Monash University Library engagement with stakeholders in teaching and learning space

Dr Anita Dewi1

1Monash University, Clayton, Australia

This presentation will begin with a snapshot of how Monash University Library (MUL) is situated in its engagement with stakeholders. The presentation demonstrates how the resources are used in supporting both research and teaching-learning activities. In terms of student learning, MUL’s resources and staff expertise have been heavily involved in curriculum development and implementation of object-based learning activities. Collaborative work between academics and libraries have been recognised as an effective way in enriching students’ research and learning experiences through authentic learning. A collaboration between a Monash academic, a librarian and a learning skills adviser in improving students’ experiences in learning the Indonesian language through a series of research and assignment workshops has been proven to be successful. These workshops were designed to implement an object-based learning (OBL) activities using authentic MUL’s collection in Indonesian language with the aim of completing relevant assessment tasks. External to Monash University, MUL has also been running research and writing skills development programs for external parties, such as ECRs from Indonesia.


Biography

Anita Dewi is a Research and Learning Coordinator and Learning Skills Adviser for Asian Studies and Languages at the Sir Louis Matheson Library of Monash University. Some of her main responsibilities include overseeing the Asian Collections and coordinating library research and learning initiatives and activities related to them. Prior to her current role, she was a Subject Librarian for Indonesian Studies and Politics, and later a Learning Skills Adviser. She holds a PhD in Applied Linguistics and Master of Education in TESOL.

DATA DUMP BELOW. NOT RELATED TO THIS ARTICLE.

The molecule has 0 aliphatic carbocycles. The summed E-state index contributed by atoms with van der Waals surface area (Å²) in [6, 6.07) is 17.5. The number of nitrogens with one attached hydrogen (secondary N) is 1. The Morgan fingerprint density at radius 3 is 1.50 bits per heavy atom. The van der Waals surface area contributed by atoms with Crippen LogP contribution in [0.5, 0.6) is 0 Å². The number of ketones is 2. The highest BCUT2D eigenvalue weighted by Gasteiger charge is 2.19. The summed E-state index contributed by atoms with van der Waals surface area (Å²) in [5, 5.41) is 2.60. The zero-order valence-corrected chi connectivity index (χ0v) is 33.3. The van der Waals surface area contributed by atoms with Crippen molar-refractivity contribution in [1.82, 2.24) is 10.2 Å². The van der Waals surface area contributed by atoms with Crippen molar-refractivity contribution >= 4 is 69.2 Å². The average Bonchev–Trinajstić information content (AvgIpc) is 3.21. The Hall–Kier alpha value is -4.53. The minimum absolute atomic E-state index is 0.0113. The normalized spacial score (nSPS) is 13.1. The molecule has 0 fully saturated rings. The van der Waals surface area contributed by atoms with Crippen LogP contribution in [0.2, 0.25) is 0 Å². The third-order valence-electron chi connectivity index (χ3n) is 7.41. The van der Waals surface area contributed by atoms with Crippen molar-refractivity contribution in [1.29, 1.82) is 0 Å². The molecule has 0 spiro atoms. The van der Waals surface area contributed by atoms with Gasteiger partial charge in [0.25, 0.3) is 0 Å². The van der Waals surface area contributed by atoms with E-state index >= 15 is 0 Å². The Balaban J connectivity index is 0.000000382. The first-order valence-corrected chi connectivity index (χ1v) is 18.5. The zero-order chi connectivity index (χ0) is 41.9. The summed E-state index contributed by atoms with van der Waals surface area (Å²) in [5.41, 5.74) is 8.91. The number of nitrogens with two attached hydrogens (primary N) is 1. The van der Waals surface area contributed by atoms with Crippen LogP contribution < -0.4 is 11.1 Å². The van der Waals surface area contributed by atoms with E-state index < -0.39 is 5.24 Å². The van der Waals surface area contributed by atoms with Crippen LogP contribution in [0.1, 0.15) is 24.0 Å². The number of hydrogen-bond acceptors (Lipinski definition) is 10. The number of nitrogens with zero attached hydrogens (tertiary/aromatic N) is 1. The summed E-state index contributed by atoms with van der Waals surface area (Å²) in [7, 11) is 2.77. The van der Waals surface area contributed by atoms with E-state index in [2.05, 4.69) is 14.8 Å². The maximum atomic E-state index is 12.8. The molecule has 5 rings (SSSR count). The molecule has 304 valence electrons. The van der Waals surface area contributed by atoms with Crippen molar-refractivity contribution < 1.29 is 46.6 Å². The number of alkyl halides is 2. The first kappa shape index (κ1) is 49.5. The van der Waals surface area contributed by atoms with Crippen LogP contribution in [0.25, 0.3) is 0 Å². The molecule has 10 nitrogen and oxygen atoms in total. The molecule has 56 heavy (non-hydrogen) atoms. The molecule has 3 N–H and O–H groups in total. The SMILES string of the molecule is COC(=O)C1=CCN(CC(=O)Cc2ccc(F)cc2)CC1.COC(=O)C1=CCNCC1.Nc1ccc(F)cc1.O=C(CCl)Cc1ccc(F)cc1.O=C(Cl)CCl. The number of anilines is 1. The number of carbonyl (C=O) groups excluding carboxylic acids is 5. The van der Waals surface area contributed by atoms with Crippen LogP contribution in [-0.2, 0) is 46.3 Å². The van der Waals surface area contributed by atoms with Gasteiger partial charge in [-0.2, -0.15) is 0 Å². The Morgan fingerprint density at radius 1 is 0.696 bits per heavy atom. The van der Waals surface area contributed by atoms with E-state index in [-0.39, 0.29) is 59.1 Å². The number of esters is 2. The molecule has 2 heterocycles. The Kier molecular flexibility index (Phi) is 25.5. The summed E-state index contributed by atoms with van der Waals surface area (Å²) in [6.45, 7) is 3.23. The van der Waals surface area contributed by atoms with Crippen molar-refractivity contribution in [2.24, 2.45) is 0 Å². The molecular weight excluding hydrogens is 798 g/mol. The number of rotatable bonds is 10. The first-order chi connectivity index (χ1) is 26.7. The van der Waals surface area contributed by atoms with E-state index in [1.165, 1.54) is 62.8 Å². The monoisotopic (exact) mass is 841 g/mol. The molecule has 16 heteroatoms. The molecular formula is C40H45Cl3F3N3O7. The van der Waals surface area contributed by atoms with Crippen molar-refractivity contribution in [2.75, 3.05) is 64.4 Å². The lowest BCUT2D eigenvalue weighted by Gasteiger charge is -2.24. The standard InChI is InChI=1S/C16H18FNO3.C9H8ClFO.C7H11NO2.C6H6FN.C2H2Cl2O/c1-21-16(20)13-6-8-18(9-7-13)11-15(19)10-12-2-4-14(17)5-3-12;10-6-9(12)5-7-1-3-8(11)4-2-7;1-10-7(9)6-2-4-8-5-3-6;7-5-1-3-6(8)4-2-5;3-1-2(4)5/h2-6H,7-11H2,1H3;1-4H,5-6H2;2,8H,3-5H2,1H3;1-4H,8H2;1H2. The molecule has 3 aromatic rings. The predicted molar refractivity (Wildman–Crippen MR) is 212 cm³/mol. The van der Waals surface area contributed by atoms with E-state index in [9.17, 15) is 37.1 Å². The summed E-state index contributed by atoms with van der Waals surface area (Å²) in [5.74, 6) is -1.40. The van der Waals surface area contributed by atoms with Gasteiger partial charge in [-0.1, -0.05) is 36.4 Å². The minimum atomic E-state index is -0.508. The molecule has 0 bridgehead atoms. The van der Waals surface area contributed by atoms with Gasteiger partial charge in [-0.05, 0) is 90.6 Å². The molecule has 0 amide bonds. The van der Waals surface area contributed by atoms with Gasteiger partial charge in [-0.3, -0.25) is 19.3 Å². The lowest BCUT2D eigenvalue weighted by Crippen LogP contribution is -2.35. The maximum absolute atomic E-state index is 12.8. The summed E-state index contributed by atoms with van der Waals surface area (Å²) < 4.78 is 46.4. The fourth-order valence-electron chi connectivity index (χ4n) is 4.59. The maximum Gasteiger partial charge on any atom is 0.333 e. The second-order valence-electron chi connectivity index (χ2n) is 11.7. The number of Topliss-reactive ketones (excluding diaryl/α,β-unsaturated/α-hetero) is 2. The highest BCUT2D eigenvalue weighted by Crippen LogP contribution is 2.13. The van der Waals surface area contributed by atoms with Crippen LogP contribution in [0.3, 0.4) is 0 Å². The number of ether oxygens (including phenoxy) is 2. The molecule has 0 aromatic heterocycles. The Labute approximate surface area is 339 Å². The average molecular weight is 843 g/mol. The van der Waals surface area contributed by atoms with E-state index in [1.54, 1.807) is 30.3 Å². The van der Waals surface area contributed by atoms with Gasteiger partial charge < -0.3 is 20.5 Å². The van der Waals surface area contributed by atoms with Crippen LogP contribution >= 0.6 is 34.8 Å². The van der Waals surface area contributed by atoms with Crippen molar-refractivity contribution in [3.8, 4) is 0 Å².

ABOUT THE ASSOCIATION

The Asian Studies Association of Australia (ASAA) is the peak body of university experts and educators on Asia in Australia. Established in 1976, we promote and support the study of Asia in Australian universities and knowledge of Asia among the broader community. Our membership is drawn mainly from academics and students, but also includes industry and government Asia experts. We take a strong interest in promoting knowledge about Asia in schools and in contributing to state and Commonwealth government policies related to Asia. We provide informed comment on Asia to a broad public through our bulletin, Asian Currents, and specialist research articles in our journal, Asian Studies Review. Four book series published under our auspices cover Southeast Asia, South Asia, East Asia and Women in Asia.

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